Where are they now? Grass-roots Guinea the focus for ex-Liverpool man
Titi Camara was never a prolific goalscorer during his time at Liverpool, but his presence in front of the Kop seemed to please the watching Reds crowd.
A £1.2M signing from Marseille in 1999, Camara played 33 times for the Merseyside club, scoring nine goals.
While his tally wasn’t particularly high, some of the strikes he converted were memorable ones, and he was even named as one of the ‘100 players to shake the Kop’ during his short period at the club.
He left to join West Ham the following year, explaining how the lack of opportunities had been the number one reason for his exit:
“I’ve come to West Ham to play, play, play – and score,score,score.”
He featured 14 times for the Hammers without netting once.
Following his departure from Upton Park Camara headed for the Middle East, first with Al-Ittihad in Saudi Arabia before ending his career in Qatar.
And then in 2009 Camara was appointed manager of the Guinea national team for whom he had featured 38 times in his career.
However, his spell in charge didn’t last long, three months to be precise. Poor results were given as the reason for his dismissal, but rumours of discontent between Camara and those on the board were rife.
Camara led Syli Nationale to one victory, two draws and two defeats, but with one of those losses coming at the hands of the Ivory Coast, and the two draws against the more fancied sides of Angola and Egypt, he may just feel hard done by.
Nevertheless, the former Kopite was not done with his involvement with his country’s national team.
In 2010 he was named Guinean Minister for Sport, overseeing, amongst other things, the organisation around the team he used to manage.
He recalls how he was successful in securing the position in an interview with SoFoot.com:
“When you want to develop your country, we must get involved to bring your stone to the building. I met Mr Alpha Condé [Guinean Presidential candidate] and I told him; ‘I can help you during the campaign provided Guinea organises the Africa Cup of Nations in the coming years’”.
Camara’s wish has since been granted, with his nation named as hosts for the 2023 tournament, but his time in politics took a sour turn in 2012.
Many players, especially those not based in Africa, reportedly complained about the conditions they were forced to travel in and accommodation put up for them when on international duty.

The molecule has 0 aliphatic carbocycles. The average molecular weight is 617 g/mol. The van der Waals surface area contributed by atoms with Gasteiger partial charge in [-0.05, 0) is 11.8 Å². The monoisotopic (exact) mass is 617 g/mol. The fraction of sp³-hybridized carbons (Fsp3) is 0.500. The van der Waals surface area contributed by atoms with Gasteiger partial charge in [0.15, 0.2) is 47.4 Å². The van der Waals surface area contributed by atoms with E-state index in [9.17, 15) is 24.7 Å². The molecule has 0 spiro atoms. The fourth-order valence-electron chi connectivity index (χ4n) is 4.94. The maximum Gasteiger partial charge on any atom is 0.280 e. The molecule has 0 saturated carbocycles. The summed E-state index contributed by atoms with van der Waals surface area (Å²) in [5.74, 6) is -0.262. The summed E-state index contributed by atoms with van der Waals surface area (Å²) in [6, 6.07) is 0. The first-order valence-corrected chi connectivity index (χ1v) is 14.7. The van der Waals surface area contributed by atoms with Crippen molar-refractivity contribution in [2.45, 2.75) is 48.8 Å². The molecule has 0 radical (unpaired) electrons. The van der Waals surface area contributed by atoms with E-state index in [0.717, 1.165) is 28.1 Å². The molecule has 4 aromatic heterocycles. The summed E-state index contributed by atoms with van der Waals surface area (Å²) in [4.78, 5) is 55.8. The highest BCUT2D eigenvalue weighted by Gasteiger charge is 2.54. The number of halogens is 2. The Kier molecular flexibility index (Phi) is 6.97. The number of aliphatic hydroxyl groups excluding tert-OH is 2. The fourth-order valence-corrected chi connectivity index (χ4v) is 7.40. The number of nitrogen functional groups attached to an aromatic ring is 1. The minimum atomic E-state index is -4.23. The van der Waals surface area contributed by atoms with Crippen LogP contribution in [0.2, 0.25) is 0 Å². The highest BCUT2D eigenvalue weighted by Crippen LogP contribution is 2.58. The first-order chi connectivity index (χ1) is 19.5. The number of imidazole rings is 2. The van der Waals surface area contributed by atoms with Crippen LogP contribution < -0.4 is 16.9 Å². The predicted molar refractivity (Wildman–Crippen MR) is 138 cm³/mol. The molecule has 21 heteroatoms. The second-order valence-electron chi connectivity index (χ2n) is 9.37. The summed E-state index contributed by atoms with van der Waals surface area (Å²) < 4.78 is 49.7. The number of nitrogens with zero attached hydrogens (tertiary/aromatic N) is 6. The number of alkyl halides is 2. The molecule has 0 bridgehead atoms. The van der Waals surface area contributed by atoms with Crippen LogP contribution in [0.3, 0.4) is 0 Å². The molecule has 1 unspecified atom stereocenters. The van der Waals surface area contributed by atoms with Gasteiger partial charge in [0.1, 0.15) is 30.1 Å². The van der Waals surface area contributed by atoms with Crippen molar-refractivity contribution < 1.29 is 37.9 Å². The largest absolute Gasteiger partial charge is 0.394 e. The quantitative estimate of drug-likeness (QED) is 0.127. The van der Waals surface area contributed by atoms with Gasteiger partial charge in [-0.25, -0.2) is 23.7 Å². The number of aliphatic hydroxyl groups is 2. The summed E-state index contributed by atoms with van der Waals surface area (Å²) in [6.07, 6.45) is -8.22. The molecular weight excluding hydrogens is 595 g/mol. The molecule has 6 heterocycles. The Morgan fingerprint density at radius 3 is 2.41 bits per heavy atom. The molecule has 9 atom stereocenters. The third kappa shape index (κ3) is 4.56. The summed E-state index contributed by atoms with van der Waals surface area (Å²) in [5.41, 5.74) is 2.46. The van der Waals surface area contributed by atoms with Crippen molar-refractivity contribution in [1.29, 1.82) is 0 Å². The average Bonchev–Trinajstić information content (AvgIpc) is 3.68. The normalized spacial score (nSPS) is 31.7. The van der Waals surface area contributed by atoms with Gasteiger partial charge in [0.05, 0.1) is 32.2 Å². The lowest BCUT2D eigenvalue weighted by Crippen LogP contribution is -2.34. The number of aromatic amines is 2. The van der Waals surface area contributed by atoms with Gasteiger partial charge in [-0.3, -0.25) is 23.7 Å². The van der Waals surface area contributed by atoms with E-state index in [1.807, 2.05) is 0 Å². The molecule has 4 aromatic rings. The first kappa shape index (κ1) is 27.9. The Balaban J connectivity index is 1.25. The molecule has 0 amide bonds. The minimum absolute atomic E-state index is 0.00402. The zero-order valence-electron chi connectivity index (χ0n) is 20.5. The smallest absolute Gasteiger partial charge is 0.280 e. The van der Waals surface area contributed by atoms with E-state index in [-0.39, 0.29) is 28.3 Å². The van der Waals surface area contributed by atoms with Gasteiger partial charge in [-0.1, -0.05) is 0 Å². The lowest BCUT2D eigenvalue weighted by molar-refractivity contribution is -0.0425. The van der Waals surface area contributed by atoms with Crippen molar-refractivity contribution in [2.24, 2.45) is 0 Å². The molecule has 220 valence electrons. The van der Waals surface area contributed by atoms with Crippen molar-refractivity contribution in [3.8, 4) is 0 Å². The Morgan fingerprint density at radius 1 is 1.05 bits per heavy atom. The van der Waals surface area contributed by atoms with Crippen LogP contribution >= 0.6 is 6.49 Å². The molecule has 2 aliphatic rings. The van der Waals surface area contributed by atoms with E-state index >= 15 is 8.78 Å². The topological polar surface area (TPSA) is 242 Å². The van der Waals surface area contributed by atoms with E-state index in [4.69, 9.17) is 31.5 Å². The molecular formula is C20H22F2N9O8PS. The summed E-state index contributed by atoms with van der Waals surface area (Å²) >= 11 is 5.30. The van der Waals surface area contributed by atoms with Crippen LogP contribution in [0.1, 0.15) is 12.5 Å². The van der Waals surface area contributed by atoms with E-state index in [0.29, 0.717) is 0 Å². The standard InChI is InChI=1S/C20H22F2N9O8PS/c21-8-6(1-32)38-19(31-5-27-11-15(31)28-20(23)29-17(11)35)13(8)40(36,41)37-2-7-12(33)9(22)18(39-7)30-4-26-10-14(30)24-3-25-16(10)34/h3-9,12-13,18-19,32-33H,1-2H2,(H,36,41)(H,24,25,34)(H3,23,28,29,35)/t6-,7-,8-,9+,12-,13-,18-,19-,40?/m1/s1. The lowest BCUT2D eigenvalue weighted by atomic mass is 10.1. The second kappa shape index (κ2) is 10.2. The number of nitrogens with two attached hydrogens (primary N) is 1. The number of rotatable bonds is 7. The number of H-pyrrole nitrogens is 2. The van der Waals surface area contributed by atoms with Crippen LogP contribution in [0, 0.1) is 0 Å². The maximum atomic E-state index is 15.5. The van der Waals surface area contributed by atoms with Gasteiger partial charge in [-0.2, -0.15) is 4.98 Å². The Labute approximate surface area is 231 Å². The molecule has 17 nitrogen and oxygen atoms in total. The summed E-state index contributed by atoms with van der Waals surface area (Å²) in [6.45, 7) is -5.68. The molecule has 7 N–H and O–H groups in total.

Camara and a number of his fellow ministers were also accused of mismanagement of the team’s funds in preparation for the 2012 Africa Cup of Nations.
While strenuously denying any wrongdoing, the man himself was reflective in the problems building up to the tournament.
“What I have gained during my career was enough, thank you!” he stated when questioned on the subject,” he said.
“The education I received and the European rigor to which I was accustomed during my career led me to work transparently.
“There are some errors that I would not have committed in hindsight.
“But I’m stubborn and mistakes are somehow part of life, it teaches you not to repeat them.”
After the Africa Cup of Nations, Camara’s relationship with then-national team manager Michel Dussuyer was a strained one.
Furthermore, the rumours of the missing cash caused a section of the country’s football fans to turn on their former hero, booing him at a game against Egypt.
In October that year, Camara was replaced in a cabinet reshuffle.
Another job in football down, but it wasn’t to be the last time he was overseeing the running of a football organisation.
In 2014, he submitted plans to create a football academy in the capital city, Conakry, aiming to share his knowledge and skills with the youth of his nation.
Racing Club de Guinea bids to combine sports with studies, Camara describing how he hopes his students “become responsible men and women”.
He has reportedly had 2,000 youngsters come through the doors of the set-up as the city’s youth embrace his work.
The next job now for Camara is to integrate his club into the national championship and secure partnerships in Europe, but things may be tough according to the centre’s president.
“The Federation is struggling to set up the structure of the championship. It does not have enough vision. People are football fans in Guinea, but they do things backwards. That’s what is a shame.”
These days the work is still on to establish his academy as one of the best about, but that doesn’t mean he hasn’t got time for a bit of social media banter.
When Liverpool fans were frantically worrying about how they would replace Luis Suarez after his sale to Barcelona, Camara had these words of comfort.
When I left Liverpool not many people thought I could have been replaced. Liverpool will survive without Suarez
— Titi Camara (@TitiCamara22) July 7, 2014
And while he has his feet firmly planted back home in Guinea these days, the former striker announced a special visit to the city of Liverpool in April.
I will signing copies of my book in L1 @GreggstheBakers at 1pm. each book purchase will receive 1 sausage roll — Titi Camara (@TitiCamara22) April 1, 2015
It’s unclear whether there was an option to forego the sausage roll in favour of a Belgian bun.
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